Liquid Layers

Liquid Layers


- A tall glass
- Water
- Cooking oil
- Golden syrup (the kind that comes in a tin – golden syrup from a squeezable bottle won’t be thick enough!)
- A selection of small objects to test – e.g grapes, paper clips, erasers etc… anything small that you don’t mind getting a bit mucky!


1. Fill the glass about one third with water.
2. Add equal amounts of golden syrup and cooking oil so your glass is filled almost to the top.
3. Give the whole thing a really good stir so it looks like one big mess!
4. Leave the mixture to settle – this will take a few minutes. The golden syrup will settle on the bottom, with the water in the middle and the oil floating on the top!
5. Try dropping in your different objects to see what layer they settle on – try finding different objects so that you have something floating on each layer!

The Extreme Science behind this:

The reason that these liquids separate out all comes down to density.An easy way to think about density is how much ‘stuff’, or matter, is packed into an amount of space.The density of a liquid depends on the size of its molecules and the amount of space between them.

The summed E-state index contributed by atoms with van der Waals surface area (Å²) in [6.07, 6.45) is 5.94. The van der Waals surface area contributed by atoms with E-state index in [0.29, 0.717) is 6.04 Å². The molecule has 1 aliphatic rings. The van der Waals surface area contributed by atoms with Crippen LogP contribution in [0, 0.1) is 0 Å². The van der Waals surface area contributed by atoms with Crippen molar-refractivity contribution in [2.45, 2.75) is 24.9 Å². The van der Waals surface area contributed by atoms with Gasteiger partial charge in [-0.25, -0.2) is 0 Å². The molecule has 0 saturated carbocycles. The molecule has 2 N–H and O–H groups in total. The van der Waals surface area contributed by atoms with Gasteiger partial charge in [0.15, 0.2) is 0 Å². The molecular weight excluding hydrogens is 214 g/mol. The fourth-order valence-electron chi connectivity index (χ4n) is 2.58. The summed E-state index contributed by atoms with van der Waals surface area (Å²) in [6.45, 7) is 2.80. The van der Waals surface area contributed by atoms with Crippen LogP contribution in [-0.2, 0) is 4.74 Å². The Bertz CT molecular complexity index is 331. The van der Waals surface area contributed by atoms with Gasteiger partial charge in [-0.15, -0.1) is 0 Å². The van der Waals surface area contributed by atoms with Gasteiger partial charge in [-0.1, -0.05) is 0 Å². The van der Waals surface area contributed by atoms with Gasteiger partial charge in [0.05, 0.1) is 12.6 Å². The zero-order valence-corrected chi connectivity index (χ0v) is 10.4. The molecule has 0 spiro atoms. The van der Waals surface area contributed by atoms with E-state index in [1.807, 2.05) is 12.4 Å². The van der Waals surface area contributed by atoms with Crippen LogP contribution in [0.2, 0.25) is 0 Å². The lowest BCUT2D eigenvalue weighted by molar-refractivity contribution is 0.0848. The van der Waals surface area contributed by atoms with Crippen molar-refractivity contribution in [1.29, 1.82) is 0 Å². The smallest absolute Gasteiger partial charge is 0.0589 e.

The golden syrup has big molecules that are tightly packed together.Water has smaller molecules packed tightly together.Oil has large molecules but the molecules are spaced far apart – so oil is the least dense liquid.This is why the liquids separate out into layers like they did in this experiment.
When you drop your different objects in, they float in the places where the liquids meet.Where they end up depends on the density of the objects – each object will float on the surface of the liquid that has a higher density than itself.

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